Also, I swaddled both my kids until they were 8 months old, and we get 12 hour sleeping here. Get a big receiving blanket, or contact me and I'll sell you a super duper foot-pocket one. ;)

And one more thing - around day 10 you will go nuts. You will cry, you will freak out that you're doing everything wrong and no one will be able to soothe you. This is normal, and will soon pass, as your hormones are crashing. That was a super important piece of advice that I've been handing out, and women so far have thanked me for warning them!

Congratulations! :)

Anonymous said...

Regarding breast-feeding, you'll want to get your nipples beat up/ready for the process long before you have to start. Putting the lotion on in the months before labor is helpful, otherwise you can get sore... REALLY REALLY REALLY SORE. No one tells you this.

kirsten said...

) If, for some reason, breastfeeding doesn't work out (and sometimes it doesn't), pump ONLY for as long as you can without making yourself go literally insane. I found pumping isolating and depressing, combined with a HUGE dose of "I am a terrible mother whose body isn't able to feed its offspring" guilt. Stopping pumping was one of the best things I ever did.

2) Remember, there of lots of mamas out here who love you and would delighted to help in any way we can. Call us!

Anonymous said...

1.) If you are breastfeeding, eat something and drink something every time you feed the baby. A granola bar, a piece of string cheese, a hard boiled egg, peanut butter crackers, whatever. Just eat something and drink something. Keep non-perishable snacks in the place(s) you feed the baby. Hormones make the most implacable of us emotional in the first months, and adding hunger to the list makes the smallest things seem insurmountable. You will require more food and water than you ever have and have less time to get it, so plan ahead.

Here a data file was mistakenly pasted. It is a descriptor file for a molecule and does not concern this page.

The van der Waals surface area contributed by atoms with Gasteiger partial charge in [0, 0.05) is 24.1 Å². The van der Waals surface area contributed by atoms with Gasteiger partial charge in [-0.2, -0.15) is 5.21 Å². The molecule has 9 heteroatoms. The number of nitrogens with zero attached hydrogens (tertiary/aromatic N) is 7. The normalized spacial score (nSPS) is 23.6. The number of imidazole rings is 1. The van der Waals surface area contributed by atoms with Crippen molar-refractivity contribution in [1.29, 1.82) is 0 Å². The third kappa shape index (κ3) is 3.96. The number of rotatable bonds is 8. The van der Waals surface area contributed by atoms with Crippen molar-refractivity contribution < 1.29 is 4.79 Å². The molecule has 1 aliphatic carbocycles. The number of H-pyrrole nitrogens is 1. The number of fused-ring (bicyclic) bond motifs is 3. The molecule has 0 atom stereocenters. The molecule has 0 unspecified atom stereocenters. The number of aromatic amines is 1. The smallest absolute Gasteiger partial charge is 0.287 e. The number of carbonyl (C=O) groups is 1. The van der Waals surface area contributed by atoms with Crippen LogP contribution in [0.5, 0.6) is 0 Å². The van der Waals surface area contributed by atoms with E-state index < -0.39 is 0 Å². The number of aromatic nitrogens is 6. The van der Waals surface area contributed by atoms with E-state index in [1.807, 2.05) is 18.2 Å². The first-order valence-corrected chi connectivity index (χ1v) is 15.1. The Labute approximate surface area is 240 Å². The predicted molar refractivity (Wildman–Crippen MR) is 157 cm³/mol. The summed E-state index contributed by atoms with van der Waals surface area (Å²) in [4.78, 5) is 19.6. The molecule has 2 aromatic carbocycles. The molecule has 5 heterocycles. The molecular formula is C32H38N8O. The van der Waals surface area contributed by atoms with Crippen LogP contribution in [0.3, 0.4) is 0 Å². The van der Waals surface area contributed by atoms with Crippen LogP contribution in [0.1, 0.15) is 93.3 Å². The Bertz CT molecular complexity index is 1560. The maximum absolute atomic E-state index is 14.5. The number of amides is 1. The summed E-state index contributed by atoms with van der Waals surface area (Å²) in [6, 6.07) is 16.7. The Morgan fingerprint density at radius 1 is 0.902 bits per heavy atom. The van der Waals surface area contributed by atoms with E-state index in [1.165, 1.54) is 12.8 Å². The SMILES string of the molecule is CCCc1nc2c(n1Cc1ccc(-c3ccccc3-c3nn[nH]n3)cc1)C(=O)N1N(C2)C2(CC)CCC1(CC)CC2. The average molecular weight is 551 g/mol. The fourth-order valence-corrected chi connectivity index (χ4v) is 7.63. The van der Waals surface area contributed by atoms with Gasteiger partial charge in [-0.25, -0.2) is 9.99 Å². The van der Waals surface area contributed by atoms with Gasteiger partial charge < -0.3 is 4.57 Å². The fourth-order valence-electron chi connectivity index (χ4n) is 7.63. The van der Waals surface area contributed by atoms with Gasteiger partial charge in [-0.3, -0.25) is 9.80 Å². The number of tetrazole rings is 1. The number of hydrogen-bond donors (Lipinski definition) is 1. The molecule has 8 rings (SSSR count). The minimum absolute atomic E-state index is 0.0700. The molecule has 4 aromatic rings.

2.) Get a baby swing. Don't be afraid to let your baby sleep in it.

Good luck!

Anonymous said...

From askmoxie it was the Malcolm X approach to sleep: by any means necessary.

Anonymous said...

1) Breastfeeding gets much easier by 6 weeks, even really nice and relaxing. It's something to look forward to, once your body and baby settle into it.
2) Don't judge yourself for the kind of birth experience you and your baby had. You will have done your best. Give yourself credit.
3) Most babies don't sleep through the night. Learn to prioritize your own naps too.

Anonymous said...

If you are going back to work, start showering at night before you go to bed, rather than in the morning. Mornings are a MAD HOUSE trying to get everyone ready and out the door. It took me too long to figure this out!

JMB said...

Oh yes....